It was a rough start today. I went into the chiroquack for my regular torture session for my back and I can handle that - but then I had to tell him to be careful of my buggered up knee.
That was a mistake.
The demented sonofabitch grabbed me by the foot, yarded on my leg - and pronounced that he had 'adjusted' my knee. I had filled my shorts. GAH! I marvel at my stupidity - I pay this guy $51.00 to beat me up for ten minutes. Pete Forester, Gorges Grouse and half the internet will do that for free, HAR HAR HAR!
Afterward I left the doctors and pulled into a snow dusted public park to catch my breath, make some phone calls and plan my day... when I was visited by one of these cute little buggers:
No, that isn't a Gorges Grouse, it's a ruffed grouse!
This fat little hen bobbed and scooted around my truck with her feet going and head bobbing at 100 MPH. They are comical creatures to watch - and good eating!
I've always had problems with them. You can't hunt them with a 12 gauge because if you hit them when they are too close you blow them up. If you let them get too far out when ya pull the trigger, you risk maiming and losing the bird. I went to a 20 guage hoping to minimize the amount of lead in the air - but to no avail. For all intents and purposes I can't tell the difference between a 12 and a 20 guage in the field. It ticks me off because I shelled out 1300 bucks on a side by each shottie specifically for these birds. If I decide to pursue them again I think I will skip the 28 guage and go right down to a .410.
This is the hell of hunting Ruffies - they're so damn dumb you could probably get close enough to the dumber ones and knock them over with a 9 iron. In Alberta you will get black listed at the country club for shooting at a sitting bird - it just isn't sportsmanlike. I have no problem with that, if the critter gets the best of me I have no problem with him getting away so long as he gets away clean. But I have (or maybe I should say - HAD) the sportsman's reflexes with the shottie honed on the trap and skeet range. In those games you have to be fast and break the clays with an optimal sight picture - and with only seconds to act you have to consciously slow yourself down and let a real flesh and blood bird put distance between you and it - or you blast him to smithereens with the bigger guage guns. I would hope that the dimunitive .410 shot shell would allow me to shoot at the normal speeds I'm trained for, and optimize the bird's chances if I blow my shot.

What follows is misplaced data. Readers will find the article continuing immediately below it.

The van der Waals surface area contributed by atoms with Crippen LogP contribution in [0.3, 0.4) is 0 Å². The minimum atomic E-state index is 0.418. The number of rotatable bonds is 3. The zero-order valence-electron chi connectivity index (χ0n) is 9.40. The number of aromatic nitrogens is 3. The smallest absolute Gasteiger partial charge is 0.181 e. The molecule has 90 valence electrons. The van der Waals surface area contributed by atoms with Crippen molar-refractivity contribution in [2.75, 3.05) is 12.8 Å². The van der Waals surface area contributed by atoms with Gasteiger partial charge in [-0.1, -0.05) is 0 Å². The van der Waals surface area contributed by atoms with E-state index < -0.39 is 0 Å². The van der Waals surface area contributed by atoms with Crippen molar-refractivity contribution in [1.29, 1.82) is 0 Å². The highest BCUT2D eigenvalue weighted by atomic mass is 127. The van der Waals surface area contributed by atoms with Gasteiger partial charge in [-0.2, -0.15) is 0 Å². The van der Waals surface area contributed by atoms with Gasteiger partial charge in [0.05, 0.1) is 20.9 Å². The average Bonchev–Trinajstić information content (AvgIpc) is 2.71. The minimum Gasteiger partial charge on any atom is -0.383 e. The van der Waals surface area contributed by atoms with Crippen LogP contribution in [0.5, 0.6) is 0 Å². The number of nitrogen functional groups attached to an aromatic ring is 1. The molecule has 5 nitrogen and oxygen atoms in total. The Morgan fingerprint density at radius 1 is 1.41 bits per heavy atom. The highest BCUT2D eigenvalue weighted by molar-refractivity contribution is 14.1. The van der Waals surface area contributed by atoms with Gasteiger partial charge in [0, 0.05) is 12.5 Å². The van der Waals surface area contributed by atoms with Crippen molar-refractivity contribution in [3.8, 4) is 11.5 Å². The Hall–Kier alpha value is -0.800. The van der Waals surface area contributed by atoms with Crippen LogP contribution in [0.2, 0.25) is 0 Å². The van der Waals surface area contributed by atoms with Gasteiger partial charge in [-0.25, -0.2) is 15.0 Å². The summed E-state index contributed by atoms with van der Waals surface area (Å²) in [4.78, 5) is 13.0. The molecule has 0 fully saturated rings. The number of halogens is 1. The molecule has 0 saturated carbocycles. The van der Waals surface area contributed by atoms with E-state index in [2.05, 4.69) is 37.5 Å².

The .410 is NOT a good gun for kids or novices. A lot of people
buy them thinking new shooters won't
be intimidated by the recoil - but fail to realize
that the small shot payloads result in more misses - especially for novices.
The .410 is an expert's gun - and also finds favour with the old stubfart that is out
for fun more than anything else.
I would LOVE a .410 with exposed hammers like the one in the pic but if memory serves (and sometimes, rarely, it does) only CZ is making one and maybe a handful of custom makers. Hunting them is the sport of kings and when you get